If you follow me on Twitter or have seen previous posts on this blog, you will know that for about as long as I’ve owned my SEAT Leon, I have had issues with moisture getting inside the car. For the most part, I have now solved that, by addressing the main problem areas. The one thing I haven’t yet done is to clean the rubber door seals. Dirt and moss will often accumulate on, around, and inside of these seals, reducing their effectiveness.

Parking your car outside in Britain means it is frequently going to get wet, and when it routinely sits it in a place with little sun, as mine does when it is parked on the drive of a more north-facing house, that moisture does not dry up, feeding the growth of moss. If I’m honest, the problem is compounded by the fact that I don’t wash the Leon enough.

In addition to a loss of efficiency in the seal, an accumulation of dirt and moss in the rubber door seals can break them down, so it is a good idea to keep them clean. The good news is that cleaning them out is simple and straightforward. All you need are some soapy water (use dish soap, as it has stronger detergents), a rag and toothbrush, and a means of rinsing everything off.


There are a number of different seals around the doors. The easiest ones to clean are the ones that go around the inside of the door frame. Unless you’ve left the doors wide open for months at a time (in which case, you will have much bigger problems), simply wipe them down. The trickier ones are at the top of the door frame, which have a bit of a flap designed to catch water running off the roof in order to send it down the edge of the door frame. These trap dirt inside, and so require more work to clean.


I found that the easiest way to do this was to take a more textured rag, soak it in soapy water, and get a finger inside the flap of the seal. Then slowly work your way along the length of the seal, taking out as much dirt as you can. If you have not done this before, there will likely be quite a bit in there, as you can see on the photo of my rag below. You will need to do this a few times to get it perfectly clean.

Moss can also grow where the seal meets the body of the car. To get at this, I took a soft-bristled toothbrush soaked in soapy water and was able to brush the dirt and moss away. As this is a cheap car, I am less fussy about the paint, but I found that the soft-bristled brush didn’t leave any marks at all. Again, you will need to work along the length of the seal a few times to get it clean. Once you have removed the dirt, close the door, and rinse everything off. A hose would be the easiest way to do this, but you can also soak a rag in clean water and just splash water along the seals. You can see below how it nicely rinsed out the remaining dirt and moss.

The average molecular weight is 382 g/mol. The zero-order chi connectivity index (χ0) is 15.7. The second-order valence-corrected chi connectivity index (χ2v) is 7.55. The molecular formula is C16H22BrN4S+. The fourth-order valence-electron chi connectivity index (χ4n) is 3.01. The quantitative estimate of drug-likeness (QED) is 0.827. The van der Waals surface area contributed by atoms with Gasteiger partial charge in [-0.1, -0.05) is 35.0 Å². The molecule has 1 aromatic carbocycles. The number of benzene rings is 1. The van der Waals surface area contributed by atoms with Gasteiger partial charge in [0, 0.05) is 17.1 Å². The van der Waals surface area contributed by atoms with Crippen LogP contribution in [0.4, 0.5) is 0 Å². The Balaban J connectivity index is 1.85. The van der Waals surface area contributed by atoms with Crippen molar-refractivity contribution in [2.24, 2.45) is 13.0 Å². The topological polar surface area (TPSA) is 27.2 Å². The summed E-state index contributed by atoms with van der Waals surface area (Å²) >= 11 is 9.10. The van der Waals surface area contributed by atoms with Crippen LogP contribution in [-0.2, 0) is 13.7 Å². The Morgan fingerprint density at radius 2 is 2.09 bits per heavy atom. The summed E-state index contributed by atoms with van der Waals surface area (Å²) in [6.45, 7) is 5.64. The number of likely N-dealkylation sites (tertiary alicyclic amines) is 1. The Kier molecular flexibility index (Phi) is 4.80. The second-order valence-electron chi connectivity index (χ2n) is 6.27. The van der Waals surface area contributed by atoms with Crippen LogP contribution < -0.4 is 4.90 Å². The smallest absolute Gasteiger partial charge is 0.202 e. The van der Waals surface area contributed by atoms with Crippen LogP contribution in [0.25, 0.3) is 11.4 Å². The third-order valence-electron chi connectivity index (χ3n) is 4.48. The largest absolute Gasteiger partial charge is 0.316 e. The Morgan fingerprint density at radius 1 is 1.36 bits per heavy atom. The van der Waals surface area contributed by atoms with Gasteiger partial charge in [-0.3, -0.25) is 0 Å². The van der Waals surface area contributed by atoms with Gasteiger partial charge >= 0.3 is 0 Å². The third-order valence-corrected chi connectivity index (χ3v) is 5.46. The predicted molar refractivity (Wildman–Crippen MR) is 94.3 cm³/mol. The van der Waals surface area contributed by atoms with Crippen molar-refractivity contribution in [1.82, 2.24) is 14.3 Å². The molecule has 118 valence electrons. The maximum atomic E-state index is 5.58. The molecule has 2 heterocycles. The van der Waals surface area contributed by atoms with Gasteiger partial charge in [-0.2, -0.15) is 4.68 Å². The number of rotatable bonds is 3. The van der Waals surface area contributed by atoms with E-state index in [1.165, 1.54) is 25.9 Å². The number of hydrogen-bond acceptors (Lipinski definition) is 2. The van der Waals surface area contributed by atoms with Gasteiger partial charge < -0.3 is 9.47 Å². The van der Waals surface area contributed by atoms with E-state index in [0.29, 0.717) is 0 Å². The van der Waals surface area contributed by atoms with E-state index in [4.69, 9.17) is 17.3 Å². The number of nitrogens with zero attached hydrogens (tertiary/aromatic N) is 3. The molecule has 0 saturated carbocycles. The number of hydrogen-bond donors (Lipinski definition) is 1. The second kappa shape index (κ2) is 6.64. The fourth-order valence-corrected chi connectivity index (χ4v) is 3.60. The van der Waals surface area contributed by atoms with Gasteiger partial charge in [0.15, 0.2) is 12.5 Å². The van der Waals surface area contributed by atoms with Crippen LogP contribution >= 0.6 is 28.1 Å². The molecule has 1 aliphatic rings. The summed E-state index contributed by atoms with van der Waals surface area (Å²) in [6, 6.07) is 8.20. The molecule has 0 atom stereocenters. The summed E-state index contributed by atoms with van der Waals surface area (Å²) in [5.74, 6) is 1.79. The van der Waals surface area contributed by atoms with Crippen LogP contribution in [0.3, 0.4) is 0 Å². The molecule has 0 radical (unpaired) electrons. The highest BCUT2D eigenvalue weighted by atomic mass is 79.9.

The seals on the outside of the door require attention as well. The toothbrush is your friend here, both for brushing moss off where the seal meets the window, and to get at the inside of the seal around the edge of the window opening. With the latter, try and get a fingernail underneath the seal and pull it back enough to get some of the bristles in, and then scrub it clean. Give it all a good rinse when you’re done.

I carried out the same procedure on most of the crevices around the car, including the hatch and the windscreen, the two channels running the length of the roof, and around the headlamps and tail lights. You can see below where moss had grown along the top of the windscreen, and how much cleaner it was after I removed it.

Once the seals are clean, you will want to condition them. This keeps them supple so they seal properly, and should help prevent moss from growing too quickly again. There are a number of different products you could use to do this. A German product called Gummi Pflege seems to come highly recommended, but as I already had a bottle of Autoglym’s Vinyl and Rubber Care on hand, I used that instead. It will get a bit messy, but spray it on liberally, and wipe it over all the seals. Don’t worry about overspray at this point (you can wash the car later), because you are just focused on getting the seals thoroughly moisturised. I left the doors open for about an hour to let the solution penetrate and dry. If you want to go one step further, someone on Twitter recommended applying a solution that actively stops moss and algae from growing again.

In the end, it took me about two hours to clean and condition all the seals around the car. Considering the fact that the moss was not too readily apparent unless you looked closely, I was surprised at how much better the car already looked with the seals cleaned. And while the photo below isn’t the greatest, it gives you an idea of how much healthier the seals themselves look.


It will be much easier to keep on top of them now too, and should help rectify any of the remaining issues with the doors not sealing properly.

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